Starting on Oct. 1, 2015, grocers became financially responsible for fraudulent transactions when a counterfeit credit card is used at their stores’ checkout lanes. Prior to that date, the bank issuing the plastic took the loss.
Why the shift in liability to U.S. retailers? It was part of the change for merchants upgrading their POS terminals to accept Europay Mastercard Visa (EMV) cards that have an embedded microchip – a small metal square on the front of the card that adds a higher level of security to the transaction when used in chip-enabled terminals.
Such new technology is wonderful because it protects consumer data better than a card with a magnetic stripe. But here’s the problem: Not enough checkout terminals in grocery stores around the country are EMV-compliant.
In a recent article in the Cleveland Plain Dealer newspaper, Randy Vanderhoof, executive director of Smart Card Alliance, says, “Many grocers are using computing platforms built on older, proprietary technology, so making changes to those systems is quite challenging.”
The executive director of the national not-for-profit association that advocates smart card technology goes on to say that many chains operate 24 hours a day with several stores having more than a dozen checkout lanes. “It is more challenging to perform major upgrades without risking disruption for employees and customers.”
In this “Money Matters” article, columnist Teresa Dixon Murray was answering a question from a reader who complained that her local Giant Eagle supermarket had new readers installed for the EMV card, but they were not ready to be used.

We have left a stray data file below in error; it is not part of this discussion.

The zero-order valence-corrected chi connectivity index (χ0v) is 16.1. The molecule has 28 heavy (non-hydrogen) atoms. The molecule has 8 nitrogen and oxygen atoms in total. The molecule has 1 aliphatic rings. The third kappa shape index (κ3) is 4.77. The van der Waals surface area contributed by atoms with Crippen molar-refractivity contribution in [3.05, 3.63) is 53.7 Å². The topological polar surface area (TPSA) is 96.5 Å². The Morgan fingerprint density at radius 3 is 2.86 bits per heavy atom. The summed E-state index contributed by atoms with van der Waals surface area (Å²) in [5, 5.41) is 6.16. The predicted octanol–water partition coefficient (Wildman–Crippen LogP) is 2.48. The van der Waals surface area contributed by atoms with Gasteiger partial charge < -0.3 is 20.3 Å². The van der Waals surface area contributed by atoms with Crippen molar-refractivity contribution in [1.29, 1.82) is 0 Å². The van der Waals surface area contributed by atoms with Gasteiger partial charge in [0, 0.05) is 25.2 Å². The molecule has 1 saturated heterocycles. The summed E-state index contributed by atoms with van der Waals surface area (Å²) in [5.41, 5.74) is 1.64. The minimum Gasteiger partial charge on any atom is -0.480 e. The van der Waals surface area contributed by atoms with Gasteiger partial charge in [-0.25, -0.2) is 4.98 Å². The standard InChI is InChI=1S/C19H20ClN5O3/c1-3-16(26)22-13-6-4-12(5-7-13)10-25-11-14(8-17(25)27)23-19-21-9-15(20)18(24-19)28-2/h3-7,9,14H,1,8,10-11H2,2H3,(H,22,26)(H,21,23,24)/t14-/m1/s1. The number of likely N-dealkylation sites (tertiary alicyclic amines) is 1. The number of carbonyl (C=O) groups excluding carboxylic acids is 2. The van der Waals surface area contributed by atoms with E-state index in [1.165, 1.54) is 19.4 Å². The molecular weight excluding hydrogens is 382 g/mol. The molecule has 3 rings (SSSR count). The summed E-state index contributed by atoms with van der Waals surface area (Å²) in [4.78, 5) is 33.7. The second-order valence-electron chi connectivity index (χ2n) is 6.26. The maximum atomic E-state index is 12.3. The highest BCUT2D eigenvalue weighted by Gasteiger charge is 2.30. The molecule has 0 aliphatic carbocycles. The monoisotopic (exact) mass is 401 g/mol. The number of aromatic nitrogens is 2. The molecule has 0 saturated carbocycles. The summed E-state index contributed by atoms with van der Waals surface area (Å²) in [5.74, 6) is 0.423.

I live in Cleveland, so it was easy to personally validate this lack of EMV compliance. The EMV terminals were indeed in place at my local Giant Eagle, but they were not operational. A spokesman for Giant Eagle acknowledged: “We are actively working to finalize plans to implement a seamless companywide rollout of an EMV-enabled system, and anticipate that the transition will be complete in the coming months.”
To find out the status nationally, I checked with the Food Marketing Institute, the national association of grocery chains. Hannah Walker, FMI’s payments expert, said most small operators and very large chains are EMV-compliant, but added that many grocers in the middle have either not installed or not activated their EMV terminals. Doing so in the fourth quarter of last year would have been too disruptive because holiday shopping makes it the busiest season of the year. But she said these grocery chains are working hard to be compliant by mid-year.
I hope so, mainly to avoid the financial liability of a fraudulent transaction. Meanwhile, shoppers who have EMV cards can use them by swiping them like before. That’s because the new cards still bear the standard magnetic stripe, which is easily forgeable. When I asked Walker when cards would only have the microchip on them, she said it was a "good question."